RPM revs up platform for financial institutions

TORONTO — IBM and RPM Technologies have teamed up to provide financial institutions the ability to create a single view of their customers.

RPM Wednesday launched RPM Open, a browser-based platform, which sits between a financial institution’s (FI) back office and the user or advisor’s browser. The program consolidates investment holdings across disparate systems and financial institutions. The end result, according to RPM, is the ability to make better-informed investment decisions.

Michael Biskey, vice-president of IBM’s business innovation services division for the Canadian financial services sector, said customers are looking for a company that understands their financial goals and needs, but this is very difficult if clients’ assets and liabilities are dispersed among a half dozen or more institutions.

The heart of the problem, Biskey said, is the way banks and insurance companies evolved. He said they developed a different system for term deposits than what they use to manage mutual funds, for example.

“What’s happened over time is that customer information is stored in each one of these different systems and it is very, very difficult now to bring the information together from all these different systems into one common client view,” says Biskey.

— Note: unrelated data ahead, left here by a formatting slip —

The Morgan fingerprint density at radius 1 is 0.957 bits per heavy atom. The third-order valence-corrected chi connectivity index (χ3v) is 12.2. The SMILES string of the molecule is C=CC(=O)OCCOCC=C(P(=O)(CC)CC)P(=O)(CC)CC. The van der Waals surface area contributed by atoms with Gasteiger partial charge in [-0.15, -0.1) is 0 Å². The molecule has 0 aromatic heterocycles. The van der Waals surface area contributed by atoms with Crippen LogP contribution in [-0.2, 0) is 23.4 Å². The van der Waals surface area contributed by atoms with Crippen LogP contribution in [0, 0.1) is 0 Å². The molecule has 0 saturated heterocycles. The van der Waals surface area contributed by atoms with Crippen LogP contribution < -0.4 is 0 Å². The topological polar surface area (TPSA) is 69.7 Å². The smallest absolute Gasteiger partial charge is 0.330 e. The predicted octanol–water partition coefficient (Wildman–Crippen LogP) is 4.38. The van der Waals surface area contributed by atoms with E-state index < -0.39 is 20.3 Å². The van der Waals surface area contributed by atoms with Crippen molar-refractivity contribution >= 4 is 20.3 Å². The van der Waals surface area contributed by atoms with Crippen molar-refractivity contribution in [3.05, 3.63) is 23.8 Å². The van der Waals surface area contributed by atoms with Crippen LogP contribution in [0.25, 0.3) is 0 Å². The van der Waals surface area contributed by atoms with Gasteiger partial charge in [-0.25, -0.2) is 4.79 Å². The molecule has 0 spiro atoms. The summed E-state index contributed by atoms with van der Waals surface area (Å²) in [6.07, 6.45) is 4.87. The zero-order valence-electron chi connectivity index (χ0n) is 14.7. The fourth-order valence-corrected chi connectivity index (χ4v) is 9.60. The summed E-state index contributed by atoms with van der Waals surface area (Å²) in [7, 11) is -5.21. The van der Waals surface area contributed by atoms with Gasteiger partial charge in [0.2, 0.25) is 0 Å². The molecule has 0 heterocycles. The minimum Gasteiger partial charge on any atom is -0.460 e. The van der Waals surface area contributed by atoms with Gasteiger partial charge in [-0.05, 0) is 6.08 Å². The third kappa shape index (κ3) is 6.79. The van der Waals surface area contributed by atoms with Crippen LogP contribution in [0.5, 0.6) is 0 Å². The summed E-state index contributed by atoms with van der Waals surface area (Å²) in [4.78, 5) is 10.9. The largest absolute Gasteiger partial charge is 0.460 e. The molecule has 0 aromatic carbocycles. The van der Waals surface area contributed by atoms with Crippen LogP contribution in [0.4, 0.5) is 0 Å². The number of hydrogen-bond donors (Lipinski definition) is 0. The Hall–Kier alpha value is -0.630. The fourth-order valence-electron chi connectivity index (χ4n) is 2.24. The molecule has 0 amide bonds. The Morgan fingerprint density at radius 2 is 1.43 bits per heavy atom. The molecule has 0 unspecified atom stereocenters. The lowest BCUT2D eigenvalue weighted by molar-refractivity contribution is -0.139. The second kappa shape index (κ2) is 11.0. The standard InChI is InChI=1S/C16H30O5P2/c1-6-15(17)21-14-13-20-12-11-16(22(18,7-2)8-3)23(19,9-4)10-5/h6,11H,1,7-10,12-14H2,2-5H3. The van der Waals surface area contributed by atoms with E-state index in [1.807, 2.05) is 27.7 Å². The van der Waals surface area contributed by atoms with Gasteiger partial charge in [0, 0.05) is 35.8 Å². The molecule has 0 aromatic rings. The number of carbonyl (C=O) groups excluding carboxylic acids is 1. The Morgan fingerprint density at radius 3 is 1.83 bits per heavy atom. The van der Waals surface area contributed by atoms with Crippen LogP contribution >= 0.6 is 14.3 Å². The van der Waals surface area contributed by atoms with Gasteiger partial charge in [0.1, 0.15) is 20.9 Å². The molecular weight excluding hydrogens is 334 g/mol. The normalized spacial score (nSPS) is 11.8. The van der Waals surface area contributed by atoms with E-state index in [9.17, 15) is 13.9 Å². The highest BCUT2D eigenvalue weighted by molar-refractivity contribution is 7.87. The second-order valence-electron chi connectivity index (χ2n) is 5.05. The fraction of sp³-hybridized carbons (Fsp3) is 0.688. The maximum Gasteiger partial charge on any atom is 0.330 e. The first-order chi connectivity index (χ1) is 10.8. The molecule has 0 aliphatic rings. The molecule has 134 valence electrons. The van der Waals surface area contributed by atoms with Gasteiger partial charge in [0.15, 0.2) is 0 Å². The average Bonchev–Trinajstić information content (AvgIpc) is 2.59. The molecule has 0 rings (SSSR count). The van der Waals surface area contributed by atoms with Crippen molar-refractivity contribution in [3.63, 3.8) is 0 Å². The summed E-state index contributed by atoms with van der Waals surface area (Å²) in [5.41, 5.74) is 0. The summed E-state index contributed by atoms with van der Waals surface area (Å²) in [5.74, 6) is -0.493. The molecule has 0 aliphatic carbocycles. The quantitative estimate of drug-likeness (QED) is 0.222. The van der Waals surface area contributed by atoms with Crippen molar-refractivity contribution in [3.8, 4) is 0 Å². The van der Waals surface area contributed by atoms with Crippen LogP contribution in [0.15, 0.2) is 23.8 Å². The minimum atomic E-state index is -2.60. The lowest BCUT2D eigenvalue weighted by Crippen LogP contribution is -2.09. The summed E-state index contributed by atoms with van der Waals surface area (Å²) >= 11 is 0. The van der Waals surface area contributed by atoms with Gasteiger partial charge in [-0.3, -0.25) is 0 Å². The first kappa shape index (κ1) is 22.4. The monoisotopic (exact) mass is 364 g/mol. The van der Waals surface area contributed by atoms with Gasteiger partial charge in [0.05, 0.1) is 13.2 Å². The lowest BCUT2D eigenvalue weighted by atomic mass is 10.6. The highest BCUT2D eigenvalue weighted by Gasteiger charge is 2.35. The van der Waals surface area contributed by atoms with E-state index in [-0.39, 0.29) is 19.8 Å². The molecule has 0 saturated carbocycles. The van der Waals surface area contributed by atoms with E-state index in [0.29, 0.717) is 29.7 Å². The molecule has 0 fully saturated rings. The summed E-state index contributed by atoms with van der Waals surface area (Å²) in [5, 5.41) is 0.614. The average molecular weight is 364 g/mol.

Not only is information difficult to gather across organizations and systems, but even within the same company. Biskey said one IBM client has twice as many customer records than clients. In all probability, he said, there are inaccuracies between the files.

Dave Poppleton, president and CEO, RPM Technologies, said Open offers a couple of advantages. One, financial institutions don’t have to throw out systems that cost them millions to use the platform because Open attaches to them. Two, it saves a time and money every time the federal government changes the tax laws. He said the tax processing is done on the platform so the formula is changed in one place and not in every system.

Poppleton said for smaller institutions the price tag could run anywhere from five to $15 million, while enterprise class companies could spend anywhere from $25 to $100 million. Integration is done by IBM Global Services.

According to Biskey, the market is ripe for this kind of platform. He said there are 650,000 Canadians households with investable assets of $250,000 or more. By 2005, he predicted, there will be more than 1.5 million households.

“What this asset base does is it generates key revenue for the financial services industry — $20 billion a year,” said Biskey. “That is anticipated to grow by 2005 to over $33 billion.”

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